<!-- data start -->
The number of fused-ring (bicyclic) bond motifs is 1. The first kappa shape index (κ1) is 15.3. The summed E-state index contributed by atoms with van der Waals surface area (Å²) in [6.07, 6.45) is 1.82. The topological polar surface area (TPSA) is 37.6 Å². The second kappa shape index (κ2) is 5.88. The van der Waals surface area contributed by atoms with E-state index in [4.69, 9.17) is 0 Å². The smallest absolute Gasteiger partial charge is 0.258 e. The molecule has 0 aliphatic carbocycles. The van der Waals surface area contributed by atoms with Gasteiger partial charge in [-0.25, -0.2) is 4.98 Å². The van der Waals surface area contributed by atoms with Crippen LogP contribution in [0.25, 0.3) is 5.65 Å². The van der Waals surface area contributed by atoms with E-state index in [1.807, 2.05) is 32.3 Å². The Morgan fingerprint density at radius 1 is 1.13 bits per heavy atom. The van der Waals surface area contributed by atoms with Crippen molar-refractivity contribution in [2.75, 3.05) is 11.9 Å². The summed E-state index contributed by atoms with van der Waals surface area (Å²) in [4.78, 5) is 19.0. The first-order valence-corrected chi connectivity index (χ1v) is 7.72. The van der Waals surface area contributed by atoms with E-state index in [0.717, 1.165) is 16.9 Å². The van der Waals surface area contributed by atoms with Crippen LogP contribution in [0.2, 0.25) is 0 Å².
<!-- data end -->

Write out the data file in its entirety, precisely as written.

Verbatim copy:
The number of fused-ring (bicyclic) bond motifs is 1. The first kappa shape index (κ1) is 15.3. The summed E-state index contributed by atoms with van der Waals surface area (Å²) in [6.07, 6.45) is 1.82. The topological polar surface area (TPSA) is 37.6 Å². The second kappa shape index (κ2) is 5.88. The van der Waals surface area contributed by atoms with E-state index in [4.69, 9.17) is 0 Å². The smallest absolute Gasteiger partial charge is 0.258 e. The molecule has 0 aliphatic carbocycles. The van der Waals surface area contributed by atoms with Gasteiger partial charge in [-0.25, -0.2) is 4.98 Å². The van der Waals surface area contributed by atoms with Crippen LogP contribution in [0.25, 0.3) is 5.65 Å². The van der Waals surface area contributed by atoms with E-state index in [1.807, 2.05) is 32.3 Å². The Morgan fingerprint density at radius 1 is 1.13 bits per heavy atom. The van der Waals surface area contributed by atoms with Crippen molar-refractivity contribution in [2.75, 3.05) is 11.9 Å². The summed E-state index contributed by atoms with van der Waals surface area (Å²) in [4.78, 5) is 19.0. The first-order valence-corrected chi connectivity index (χ1v) is 7.72. The van der Waals surface area contributed by atoms with E-state index in [0.717, 1.165) is 16.9 Å². The van der Waals surface area contributed by atoms with Crippen LogP contribution in [0.2, 0.25) is 0 Å².